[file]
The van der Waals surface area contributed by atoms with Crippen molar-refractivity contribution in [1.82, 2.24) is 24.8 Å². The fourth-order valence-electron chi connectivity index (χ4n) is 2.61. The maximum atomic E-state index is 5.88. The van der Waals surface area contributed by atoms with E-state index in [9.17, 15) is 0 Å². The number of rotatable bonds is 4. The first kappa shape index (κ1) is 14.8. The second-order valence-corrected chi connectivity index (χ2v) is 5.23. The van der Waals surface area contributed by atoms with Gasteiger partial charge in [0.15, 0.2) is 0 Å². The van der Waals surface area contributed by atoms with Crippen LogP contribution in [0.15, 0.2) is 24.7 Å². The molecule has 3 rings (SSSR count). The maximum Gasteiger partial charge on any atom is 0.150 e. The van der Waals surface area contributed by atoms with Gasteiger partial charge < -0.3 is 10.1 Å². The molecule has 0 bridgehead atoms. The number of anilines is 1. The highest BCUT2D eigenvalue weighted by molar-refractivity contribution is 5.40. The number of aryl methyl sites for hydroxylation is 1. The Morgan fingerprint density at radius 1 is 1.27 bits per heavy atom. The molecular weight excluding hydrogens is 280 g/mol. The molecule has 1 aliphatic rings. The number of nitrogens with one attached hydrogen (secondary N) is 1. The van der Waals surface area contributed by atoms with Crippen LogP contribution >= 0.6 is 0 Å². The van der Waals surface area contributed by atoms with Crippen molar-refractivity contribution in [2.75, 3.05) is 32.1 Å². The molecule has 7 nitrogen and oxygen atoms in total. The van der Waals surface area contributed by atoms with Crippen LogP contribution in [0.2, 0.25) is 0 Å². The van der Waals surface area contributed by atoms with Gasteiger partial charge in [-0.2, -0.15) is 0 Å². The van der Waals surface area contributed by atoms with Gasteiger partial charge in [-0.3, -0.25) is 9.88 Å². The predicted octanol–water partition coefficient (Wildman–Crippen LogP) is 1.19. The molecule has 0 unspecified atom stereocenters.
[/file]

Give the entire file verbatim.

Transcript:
The van der Waals surface area contributed by atoms with Crippen molar-refractivity contribution in [1.82, 2.24) is 24.8 Å². The fourth-order valence-electron chi connectivity index (χ4n) is 2.61. The maximum atomic E-state index is 5.88. The van der Waals surface area contributed by atoms with E-state index in [9.17, 15) is 0 Å². The number of rotatable bonds is 4. The first kappa shape index (κ1) is 14.8. The second-order valence-corrected chi connectivity index (χ2v) is 5.23. The van der Waals surface area contributed by atoms with Gasteiger partial charge in [0.15, 0.2) is 0 Å². The van der Waals surface area contributed by atoms with Crippen LogP contribution in [0.15, 0.2) is 24.7 Å². The molecule has 3 rings (SSSR count). The maximum Gasteiger partial charge on any atom is 0.150 e. The van der Waals surface area contributed by atoms with Gasteiger partial charge < -0.3 is 10.1 Å². The molecule has 0 bridgehead atoms. The number of anilines is 1. The highest BCUT2D eigenvalue weighted by molar-refractivity contribution is 5.40. The number of aryl methyl sites for hydroxylation is 1. The Morgan fingerprint density at radius 1 is 1.27 bits per heavy atom. The molecular weight excluding hydrogens is 280 g/mol. The molecule has 1 aliphatic rings. The number of nitrogens with one attached hydrogen (secondary N) is 1. The van der Waals surface area contributed by atoms with Crippen LogP contribution >= 0.6 is 0 Å². The van der Waals surface area contributed by atoms with Crippen molar-refractivity contribution in [2.75, 3.05) is 32.1 Å². The molecule has 7 nitrogen and oxygen atoms in total. The van der Waals surface area contributed by atoms with Crippen LogP contribution in [0.2, 0.25) is 0 Å². The van der Waals surface area contributed by atoms with Gasteiger partial charge in [-0.2, -0.15) is 0 Å². The van der Waals surface area contributed by atoms with Gasteiger partial charge in [-0.3, -0.25) is 9.88 Å². The predicted octanol–water partition coefficient (Wildman–Crippen LogP) is 1.19. The molecule has 0 unspecified atom stereocenters.